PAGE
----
On a long car journey I passed the time by trying to recall as many hummable melodies as I could from La Traviata. I lost count at 30 but that is perhaps 29 more than most operas. That is what makes it one of the greatest operas ever written, despite an implausible plot. Still, let's face it how many operas have plausible plots?
Familiarity can breed contempt but we need to remember that, even for an opera such as La Traviata, maybe half the audience are seeing it for the first time and do not even know how it ends. Peter Hall's bog standard, traditional production from Glyndebourne in 1987 is, I think, aimed at such an audience.
The main problem with the libretto of La Traviata is that Verdi and his librettist Piave could not spell out that Violetta is a courtesan. One wonders why Germont, Alfredo's father objects to his son's match with this glittering society lady. Peter Hall does give us a hint here. As the curtain rises on Violetta's salon we see a gentleman conducting an intimate examination and I am fairly sure he is not supposed to be a gynaecologist. Marie McLaughlin as Violetta certainly does glitter in this opening act although she is not so convincing in the final, deathbed scene.
In Act II, Alfredo's and Violetta's love nest is a little too suburban. Walter MacNeil's Alfredo is much too cosy as he relaxes on the sofa in front of the fire and sings of his love. Even worse, Brent Ellis as Germont looks younger than his supposed son, despite the moth-eaten beard. Germont has to persuade Violetta that she should give up Alfredo to save the reputation of Alfredo's sister, who Violetta has never met. This is always rather implausible but a good Germont can sometimes pull it off. Brent Ellis's Germont lacks the necessary gravitas and we are never convinced.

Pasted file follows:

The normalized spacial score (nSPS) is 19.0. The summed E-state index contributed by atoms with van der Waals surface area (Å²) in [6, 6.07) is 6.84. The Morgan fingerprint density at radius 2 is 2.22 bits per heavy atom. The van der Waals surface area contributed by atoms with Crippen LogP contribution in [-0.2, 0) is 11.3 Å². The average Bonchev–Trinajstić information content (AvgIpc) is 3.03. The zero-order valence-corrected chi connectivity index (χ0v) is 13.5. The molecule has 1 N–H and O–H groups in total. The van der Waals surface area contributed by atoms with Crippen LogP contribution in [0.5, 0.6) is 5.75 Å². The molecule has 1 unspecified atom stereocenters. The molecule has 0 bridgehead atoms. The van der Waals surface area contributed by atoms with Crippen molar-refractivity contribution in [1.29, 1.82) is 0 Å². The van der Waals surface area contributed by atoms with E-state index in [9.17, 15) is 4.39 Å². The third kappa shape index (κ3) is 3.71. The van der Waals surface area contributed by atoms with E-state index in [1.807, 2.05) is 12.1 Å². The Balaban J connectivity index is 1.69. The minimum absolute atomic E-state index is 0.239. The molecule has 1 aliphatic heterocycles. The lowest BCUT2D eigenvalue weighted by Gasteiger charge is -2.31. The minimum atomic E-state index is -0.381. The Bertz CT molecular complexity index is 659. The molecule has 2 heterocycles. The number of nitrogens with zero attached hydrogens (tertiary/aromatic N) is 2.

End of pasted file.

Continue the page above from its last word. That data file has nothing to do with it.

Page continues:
Verdi set his opera in the mid-eighteenth century but I have never seen a production set in that period. This Glyndebourne production, like most, sets it in the mid-nineteenth century, at about the time it was composed. I have seen versions set in Nazi Paris and in modern dress but I think Verdi may have been right all along. Perhaps the plot only really makes sense if set in the hypocritical, Liaisons Dangereuses milieu of the Parisian 1750s.
So, there is nothing really to recommend this DVD version of La Traviata. I would not go as far as a recent BBC Radio 3 reviewer who dismissed out of hand all versions of La Traviata on DVD before plumping for the 1980s version on CD with Ileana Cotrubas. I suggest there are at least three worthwhile filmed versions: those with Angela Ghiorghiu in 1994, Eteri Gvazava in 2000 and Stefania Bonfadelli in 2002.
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